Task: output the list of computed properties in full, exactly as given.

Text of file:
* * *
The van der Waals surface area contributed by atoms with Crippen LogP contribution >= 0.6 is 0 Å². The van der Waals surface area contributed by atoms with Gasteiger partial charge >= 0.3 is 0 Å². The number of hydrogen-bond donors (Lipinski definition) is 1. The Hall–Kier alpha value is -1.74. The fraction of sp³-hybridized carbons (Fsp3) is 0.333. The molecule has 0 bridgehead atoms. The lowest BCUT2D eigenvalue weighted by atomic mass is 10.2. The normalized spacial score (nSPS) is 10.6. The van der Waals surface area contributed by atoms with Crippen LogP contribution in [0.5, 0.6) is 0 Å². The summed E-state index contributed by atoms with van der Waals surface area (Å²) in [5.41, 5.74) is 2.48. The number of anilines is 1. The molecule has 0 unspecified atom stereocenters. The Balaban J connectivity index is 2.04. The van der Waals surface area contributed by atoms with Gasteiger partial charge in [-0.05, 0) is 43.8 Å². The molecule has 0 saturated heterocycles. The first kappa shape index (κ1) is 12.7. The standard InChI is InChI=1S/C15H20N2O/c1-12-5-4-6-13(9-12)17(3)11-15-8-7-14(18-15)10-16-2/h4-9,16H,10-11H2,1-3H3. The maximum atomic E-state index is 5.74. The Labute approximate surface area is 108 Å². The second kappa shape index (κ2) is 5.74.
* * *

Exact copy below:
The van der Waals surface area contributed by atoms with Crippen LogP contribution >= 0.6 is 0 Å². The van der Waals surface area contributed by atoms with Gasteiger partial charge >= 0.3 is 0 Å². The number of hydrogen-bond donors (Lipinski definition) is 1. The Hall–Kier alpha value is -1.74. The fraction of sp³-hybridized carbons (Fsp3) is 0.333. The molecule has 0 bridgehead atoms. The lowest BCUT2D eigenvalue weighted by atomic mass is 10.2. The normalized spacial score (nSPS) is 10.6. The van der Waals surface area contributed by atoms with Crippen LogP contribution in [0.5, 0.6) is 0 Å². The summed E-state index contributed by atoms with van der Waals surface area (Å²) in [5.41, 5.74) is 2.48. The number of anilines is 1. The molecule has 0 unspecified atom stereocenters. The Balaban J connectivity index is 2.04. The van der Waals surface area contributed by atoms with Gasteiger partial charge in [-0.05, 0) is 43.8 Å². The molecule has 0 saturated heterocycles. The first kappa shape index (κ1) is 12.7. The standard InChI is InChI=1S/C15H20N2O/c1-12-5-4-6-13(9-12)17(3)11-15-8-7-14(18-15)10-16-2/h4-9,16H,10-11H2,1-3H3. The maximum atomic E-state index is 5.74. The Labute approximate surface area is 108 Å². The second kappa shape index (κ2) is 5.74.